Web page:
So, with a handful of new designs, in-house production capabilities, and a rock-solid brand identity, it was finally time to release their second collection. And this time, the website didn’t crash. As the orders were coming in, this time they noticed it wasn’t just fans wanting to purchase their products—a handful of boutique retailers also wanted in on the action. The Americana and #Menswear movement was strong, and CXXVI just happened to be in the right place at the right time. “We fit right into that wave and were able to jump to the top pretty quickly in terms of T-shirt brands,” remembers Contino. “It was pretty weird. We spent the whole year prior to that struggling pretty hard. It was nice to finally see some money.”

“We realized we might be onto something, so we decided we were going to go all in.”

For the next couple years, CXXVI did what booming clothing brands do: get bigger and bigger with each new collection. Their product offering bulked up to include cut n sew and a wide variety of accessories. The company became a buyer favorite on the apparel trade show circuit and Contino’s designs appealed to both graphic designers and menswear enthusiasts alike—essentially allowing the brand to tap into two totally different markets. Eventually their retail list grew to include huge national accounts like Urban Outfitters and Nordstrom. It was everything a brand owner could ever hope for—until a string of unbelievable bad luck slowly started to unravel the brand’s success after seasons of profit and growth.

In 2011, CXXVI fulfilled a giant order (Contino didn’t want to give specifics but notes it was a well-known retailer with production costs in the six-figure range) for a new account, something that wasn’t too uncommon for the brand at the time. “This was going to be such a nice windfall of cash into the business that would help us get to the next level. It was exactly what we needed to build it into a big brand,” he recalls. Shortly after they delivered the order, the retailer declared bankruptcy. It soon became clear CXXVI was not going to receive payment for the order so the brand reset expectations and figured they’d at least be able to get their product back. Contino and Gorton carried on as best they could while teams of lawyers, collection agencies, and a manufacturing company stepped in. Eventually it became clear the bankrupt retailer had liquidated all of their remaining product (including the unpaid CXXVI order) so the brand was officially out that money and material. The manufacturing company who fronted the capital for the order then turned to Contino and Gorton for payment, a six-figure bill they had to split between the two of them.

The duo was down but not out. But in 2012, the Atlantic coast was hit by Hurricane Sandy, which flooded their Long Island studio and destroyed the majority of their remaining stock.“Four feet of water, T-shirts floating everywhere. It took a good thing and put it in an early grave real fast,” Contino says with a sigh. The brand tried to persevere but their string of bad luck turned out to be insurmountable. “We tried to resurrect the brand in 2014 but it felt so tainted that it wasn’t fun to do anymore. We finally decided to close it down and move on with our lives and do something else.”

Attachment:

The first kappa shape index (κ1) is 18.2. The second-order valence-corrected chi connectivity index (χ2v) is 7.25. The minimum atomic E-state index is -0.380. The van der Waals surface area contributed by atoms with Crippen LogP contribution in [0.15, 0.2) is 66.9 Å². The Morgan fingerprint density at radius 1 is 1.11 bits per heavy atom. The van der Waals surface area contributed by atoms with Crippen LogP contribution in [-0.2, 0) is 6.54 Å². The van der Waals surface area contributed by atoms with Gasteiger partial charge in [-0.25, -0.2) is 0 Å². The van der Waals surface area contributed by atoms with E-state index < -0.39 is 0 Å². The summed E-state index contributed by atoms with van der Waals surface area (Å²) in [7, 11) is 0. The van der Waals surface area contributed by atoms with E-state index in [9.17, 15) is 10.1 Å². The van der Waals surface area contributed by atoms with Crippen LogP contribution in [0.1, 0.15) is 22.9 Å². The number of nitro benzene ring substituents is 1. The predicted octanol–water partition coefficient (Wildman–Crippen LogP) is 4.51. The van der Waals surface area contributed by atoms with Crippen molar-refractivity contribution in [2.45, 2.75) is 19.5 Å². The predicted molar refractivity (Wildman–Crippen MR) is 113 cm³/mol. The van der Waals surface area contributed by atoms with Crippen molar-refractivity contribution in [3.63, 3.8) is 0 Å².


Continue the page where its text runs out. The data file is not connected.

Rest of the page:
The brand’s flooded studio post-Hurricane Sandy.

When a buzzy clothing brand shudders, the number of reasons are seemingly endless: lackluster business skills, no creative consistency, bad customer service—just to name a few. A natural disaster and the bankruptcy of a key retail account aren’t ones typically on that list. It’s just another reminder of how cruel and unpredictable the apparel industry can be. Even if you’ve managed to make it to the upper echelon of your market, and got there without taking any shortcuts, your brand may still fall victim to an early exit.

The fact that Contino and Gorton established CXXVI as a well-known brand of that era without taking any shortcuts is something the duo takes great pride in. “That’s one thing I can be proud of when I’m on my deathbed: I always paid my dues,” states Contino. “We didn’t come from anything. Just regular kids who got involved in hardcore and learned to do it yourself. We didn’t go to fancy design schools, get cool internships or know anyone in the industry that could help us out. We literally did everything on our own. It was rewarding to know we got it to a point with the brand that made all that stuff worthwhile.”

Contino Brand jackets.

Listening to Contino swell with pride mere minutes after telling multiple stories of misfortune is fittingly emblematic of his unbreakable spirit. He’s had hardships, but bounces back like the resilient born and bred New Yorker he is. It’s been over three years since CXXVI officially shuttered and Contino now lives about an hour outside New York City with his wife and daughter. These days he’s mainly focused on building up his design studio and spending time with his family but his ambition won’t let him quit his extracurriculars. And surprisingly, just last year, he launched his latest venture in apparel, Jon Contino New York.

“I had to be talked into doing a clothing brand again this time,” he says with a laugh. “I had sworn it off and my business manager had to convince me, but it’s nice to have an outlet that’s not just client work.” He goes on to explain that he’s not one for hobbies. He can’t just sit and draw if it’s for nothing—it has to be for something. “I just like to have a tactile legacy, I like to leave a trail of paper and product behind me that details all the shit that I’ve gone through,” he explains. “If you’re here and have the ability to make things and find the intrigue in life, why not take advantage of it?”


Follow Jon at and on Instagram @joncontino.

Sometimes it’s good just to have a reminder.